I'm disappointed that so many problems are predicted while ignoring the fact that it seems to work successfully in so many places elsewhere in the world. I'd like to see a few more of those opposing the move discuss that aspect.

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When I first started following this thread my though was "if this happens.....I'm done!" LOL The more I read and the more I think about it (open my mind) the more I think it COULD be a good thing.

 

In my opinion, the BSA is not perfect at all but what we do very well is 1)Character Developement 2)Citizenship Training, 3)Mental and Physical Fitness AND OUTDOOR PROGRAM. From what I see, the Girl Scouts don't do any of these very well. (but they can make a ton of money off those darn cookies!)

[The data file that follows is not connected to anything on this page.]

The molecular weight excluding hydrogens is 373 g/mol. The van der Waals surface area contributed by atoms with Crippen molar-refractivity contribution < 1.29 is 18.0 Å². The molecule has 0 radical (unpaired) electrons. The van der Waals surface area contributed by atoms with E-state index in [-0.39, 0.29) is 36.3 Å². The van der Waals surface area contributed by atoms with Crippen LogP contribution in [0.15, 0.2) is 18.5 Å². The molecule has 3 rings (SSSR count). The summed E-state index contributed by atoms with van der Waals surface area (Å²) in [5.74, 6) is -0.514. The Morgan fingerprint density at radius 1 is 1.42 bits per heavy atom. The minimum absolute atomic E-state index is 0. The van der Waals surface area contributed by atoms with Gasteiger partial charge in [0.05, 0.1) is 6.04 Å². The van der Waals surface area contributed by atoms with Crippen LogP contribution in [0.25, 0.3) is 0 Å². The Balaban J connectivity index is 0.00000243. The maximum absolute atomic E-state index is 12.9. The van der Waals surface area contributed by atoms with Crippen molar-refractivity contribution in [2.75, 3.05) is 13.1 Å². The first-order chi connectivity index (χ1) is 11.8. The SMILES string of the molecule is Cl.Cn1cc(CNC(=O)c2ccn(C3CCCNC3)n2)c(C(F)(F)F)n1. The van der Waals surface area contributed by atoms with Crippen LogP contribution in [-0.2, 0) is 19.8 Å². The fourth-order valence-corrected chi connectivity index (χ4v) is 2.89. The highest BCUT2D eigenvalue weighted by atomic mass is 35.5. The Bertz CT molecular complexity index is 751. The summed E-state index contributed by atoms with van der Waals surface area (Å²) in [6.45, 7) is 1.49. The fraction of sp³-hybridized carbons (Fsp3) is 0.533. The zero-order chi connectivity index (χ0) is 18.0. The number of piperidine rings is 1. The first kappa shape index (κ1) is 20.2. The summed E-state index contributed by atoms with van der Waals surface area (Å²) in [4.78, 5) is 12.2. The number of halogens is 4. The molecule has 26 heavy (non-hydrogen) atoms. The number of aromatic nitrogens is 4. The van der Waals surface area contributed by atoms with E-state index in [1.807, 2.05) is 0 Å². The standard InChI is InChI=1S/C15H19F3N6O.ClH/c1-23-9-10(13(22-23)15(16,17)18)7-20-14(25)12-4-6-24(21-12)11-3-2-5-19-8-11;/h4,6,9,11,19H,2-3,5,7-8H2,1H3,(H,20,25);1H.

I look and see some very fine young men that may have turned out that way because of scouting. What would happen if we could do this with the young ladies as well.

 

Like someone said above...."I think the BSA has a great opportunity to make a difference in the lives of both boys and girls. And from an organizational viewpoint, this might be the cause that jump starts the BSA again."

 

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>>Like someone said above...."I think the BSA has a great opportunity to make a difference in the lives of both boys and girls. And from an organizational viewpoint, this might be the cause that jump starts the BSA again."

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I'd like to see it at the cub level.